It’s also important to note that the term “separation anxiety” gets tossed around often and can be misdiagnosed in your pet. Some pets will experience “isolation distress,” where they don’t want to be alone, and being in the presence of any person will make them feel better. Separation anxiety happens when the pet becomes hyper-bonded to one person. In these cases, the pet will continue to show signs of stress, even if other people and pets are nearby.

One of the biggest pet separation anxiety myths is that only dogs suffer from this condition. Because cats are seen as independent or detached, many people think their cats won’t develop separation anxiety. In fact, some cats can develop separation anxiety, especially if the cat has bonded strongly with a member of the family. While some cats are fine by themselves for a few hours, others may have great difficulty adapting to a sudden change in schedule that leaves them alone for most of the day.

What are the signs of pet separation anxiety?

The signs of pet separation anxiety vary from pet to pet, and you should make sure that your dog or cat is exhibiting these signs only before or during their favorite person’s absence from the home. Suppose your dog or cat is eliminating where they shouldn’t or refusing to eat food. In that case, they may have a severe medical condition that has nothing to do with separation anxiety. Always contact your veterinarian if your pet shows signs of odd or abnormal behaviors to rule out medical problems first.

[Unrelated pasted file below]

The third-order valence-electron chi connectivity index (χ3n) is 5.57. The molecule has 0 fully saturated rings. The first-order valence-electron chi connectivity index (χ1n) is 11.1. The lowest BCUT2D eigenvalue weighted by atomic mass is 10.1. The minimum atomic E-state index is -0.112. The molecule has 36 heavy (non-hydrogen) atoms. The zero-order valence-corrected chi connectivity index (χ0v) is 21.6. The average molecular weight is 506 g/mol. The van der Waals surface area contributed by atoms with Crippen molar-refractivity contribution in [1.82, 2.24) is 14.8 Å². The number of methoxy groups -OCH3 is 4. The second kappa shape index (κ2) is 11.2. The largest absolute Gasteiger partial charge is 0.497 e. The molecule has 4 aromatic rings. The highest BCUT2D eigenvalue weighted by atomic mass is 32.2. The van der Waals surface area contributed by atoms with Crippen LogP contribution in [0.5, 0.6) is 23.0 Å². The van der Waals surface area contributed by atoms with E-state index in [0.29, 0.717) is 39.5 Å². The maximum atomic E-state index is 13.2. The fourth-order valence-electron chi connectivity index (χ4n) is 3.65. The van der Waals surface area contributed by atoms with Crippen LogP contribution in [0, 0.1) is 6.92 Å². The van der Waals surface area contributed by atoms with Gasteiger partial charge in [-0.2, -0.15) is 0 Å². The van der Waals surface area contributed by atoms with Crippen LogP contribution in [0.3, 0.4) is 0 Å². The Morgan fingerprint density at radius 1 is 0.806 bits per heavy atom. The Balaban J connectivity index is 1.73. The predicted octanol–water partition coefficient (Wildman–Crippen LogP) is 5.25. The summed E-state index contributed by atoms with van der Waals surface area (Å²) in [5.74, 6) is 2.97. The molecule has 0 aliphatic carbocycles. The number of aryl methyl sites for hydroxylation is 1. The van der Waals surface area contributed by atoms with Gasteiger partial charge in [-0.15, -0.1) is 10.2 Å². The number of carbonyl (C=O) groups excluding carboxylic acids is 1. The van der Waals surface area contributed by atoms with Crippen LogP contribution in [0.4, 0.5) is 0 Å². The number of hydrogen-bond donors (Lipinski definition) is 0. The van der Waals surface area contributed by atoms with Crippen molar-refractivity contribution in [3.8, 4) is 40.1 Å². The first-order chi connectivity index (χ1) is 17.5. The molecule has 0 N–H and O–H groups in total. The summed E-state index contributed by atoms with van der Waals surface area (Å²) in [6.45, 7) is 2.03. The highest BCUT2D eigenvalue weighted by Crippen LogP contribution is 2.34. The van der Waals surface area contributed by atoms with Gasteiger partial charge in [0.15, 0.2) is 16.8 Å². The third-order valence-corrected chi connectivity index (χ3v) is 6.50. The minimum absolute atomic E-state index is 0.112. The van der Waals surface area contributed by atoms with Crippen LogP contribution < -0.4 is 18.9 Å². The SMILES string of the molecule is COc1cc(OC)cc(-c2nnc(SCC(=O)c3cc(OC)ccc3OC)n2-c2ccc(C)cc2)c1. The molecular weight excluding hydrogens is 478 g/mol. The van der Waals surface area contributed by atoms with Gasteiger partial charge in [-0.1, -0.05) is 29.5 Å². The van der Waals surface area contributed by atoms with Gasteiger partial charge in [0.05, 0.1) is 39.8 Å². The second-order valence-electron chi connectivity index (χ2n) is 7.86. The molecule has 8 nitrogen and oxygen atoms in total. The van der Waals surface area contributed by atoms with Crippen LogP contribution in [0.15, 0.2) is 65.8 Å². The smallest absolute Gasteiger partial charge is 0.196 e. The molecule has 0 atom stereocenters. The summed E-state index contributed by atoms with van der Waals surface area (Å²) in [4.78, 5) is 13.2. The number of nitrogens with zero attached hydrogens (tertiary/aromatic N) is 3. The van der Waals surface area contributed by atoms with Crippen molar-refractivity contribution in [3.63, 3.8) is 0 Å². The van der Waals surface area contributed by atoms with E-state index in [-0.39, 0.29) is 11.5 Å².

Here are the signs of pet separation anxiety in dogs and cats:

Signs in dogs

  • Excessive barking, whining or howling
  • Pacing or trembling, especially as you prepare to leave the house
  • Accidents in the house
  • Destructive behaviors like digging and chewing at carpeting, doors, blinds, and windows
  • Excessive panting, salivation, or drooling
  • Following the pet parent from room to room before they leave
  • Hyperactivity
  • Obsessive-compulsive or self-destructive behaviors such as licking or chewing at paws or flanks
  • Extreme excitement upon the pet parent’s return home
  • Escape attempts (out the doors, windows, or backyards)
  • Lack of appetite

Signs in cats

  • Excessive vocalization, particularly loud and persistent meowing